Are these new or fairly old? People seem to love the older Sorels. The new ones, not so much from what I have been reading. it seems the same for Timberlands. They have an insulated boot that many raved about. But if you read recent reviews, people say they are not constructed like they used to be. A review or two I would easily write off, but many on different sites makes it a bit harder. Not sure what to make of it?

--Ken
 

Replytoken

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Here's a question I have to ask after trying two pair of boots around the house. As these boots have more insulation than a regular boot, should they be any snugger around my feet? I am wearing a thin wool sock and while they do not feel too tight, they do feel snug. I do not believe I could get my feet into them with a heavy wool sock on, so I am wondering if I need to consider a half size larger.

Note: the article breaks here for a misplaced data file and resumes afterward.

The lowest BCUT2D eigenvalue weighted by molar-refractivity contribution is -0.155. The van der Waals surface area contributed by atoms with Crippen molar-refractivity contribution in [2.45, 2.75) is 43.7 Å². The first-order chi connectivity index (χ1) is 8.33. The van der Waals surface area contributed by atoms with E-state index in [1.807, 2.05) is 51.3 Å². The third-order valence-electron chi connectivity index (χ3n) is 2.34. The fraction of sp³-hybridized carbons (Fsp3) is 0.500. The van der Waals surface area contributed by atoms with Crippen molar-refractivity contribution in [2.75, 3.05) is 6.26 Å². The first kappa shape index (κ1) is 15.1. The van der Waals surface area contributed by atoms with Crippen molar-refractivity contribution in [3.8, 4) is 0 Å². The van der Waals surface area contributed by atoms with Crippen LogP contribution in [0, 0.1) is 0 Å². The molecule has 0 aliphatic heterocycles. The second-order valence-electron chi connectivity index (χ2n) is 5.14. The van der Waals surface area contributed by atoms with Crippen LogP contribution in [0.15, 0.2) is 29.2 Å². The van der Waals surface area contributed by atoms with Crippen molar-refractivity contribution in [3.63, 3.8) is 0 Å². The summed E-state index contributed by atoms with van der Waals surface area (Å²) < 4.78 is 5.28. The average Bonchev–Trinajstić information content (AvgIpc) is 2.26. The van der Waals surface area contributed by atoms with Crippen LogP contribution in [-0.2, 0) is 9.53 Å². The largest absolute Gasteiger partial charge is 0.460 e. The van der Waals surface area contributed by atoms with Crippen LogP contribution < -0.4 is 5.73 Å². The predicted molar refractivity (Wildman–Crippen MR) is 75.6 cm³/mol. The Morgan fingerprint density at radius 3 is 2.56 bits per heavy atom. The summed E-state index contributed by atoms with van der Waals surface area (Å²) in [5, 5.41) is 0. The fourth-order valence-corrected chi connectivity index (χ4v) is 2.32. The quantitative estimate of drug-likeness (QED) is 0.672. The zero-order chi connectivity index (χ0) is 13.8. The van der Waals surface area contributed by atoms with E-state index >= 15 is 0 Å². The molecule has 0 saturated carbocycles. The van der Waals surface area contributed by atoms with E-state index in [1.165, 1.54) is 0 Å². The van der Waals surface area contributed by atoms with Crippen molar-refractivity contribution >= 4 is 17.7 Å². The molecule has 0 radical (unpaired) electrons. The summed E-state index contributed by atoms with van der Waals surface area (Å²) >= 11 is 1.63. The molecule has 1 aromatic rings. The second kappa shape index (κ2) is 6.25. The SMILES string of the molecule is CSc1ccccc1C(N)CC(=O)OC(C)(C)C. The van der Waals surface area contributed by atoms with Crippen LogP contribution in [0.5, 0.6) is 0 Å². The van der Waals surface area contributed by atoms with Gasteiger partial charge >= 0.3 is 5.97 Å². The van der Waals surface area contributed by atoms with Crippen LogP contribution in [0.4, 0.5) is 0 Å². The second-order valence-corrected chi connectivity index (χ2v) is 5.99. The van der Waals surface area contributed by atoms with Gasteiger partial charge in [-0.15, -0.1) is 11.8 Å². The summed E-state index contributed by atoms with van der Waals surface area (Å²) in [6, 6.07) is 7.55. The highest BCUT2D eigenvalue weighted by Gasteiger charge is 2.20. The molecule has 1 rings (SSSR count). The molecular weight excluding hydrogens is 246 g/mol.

--Ken
 

Aristophanes

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Baffin boots. Sold at REI. I work in the Canadian Arctic and these are the go-tos with many models from:

https://www.baffin.com/

I wear the Eiger’s for sub-20C and the Atomics for warmer.

Sorel used to compete, but they were bought out by Coleman (or someone) and the standard isn’t there anymore. I still have my older Sorels and they are good for mucking, but poor on ice. The Baffin line of rubber insulated boots would be great for the Pacific NW.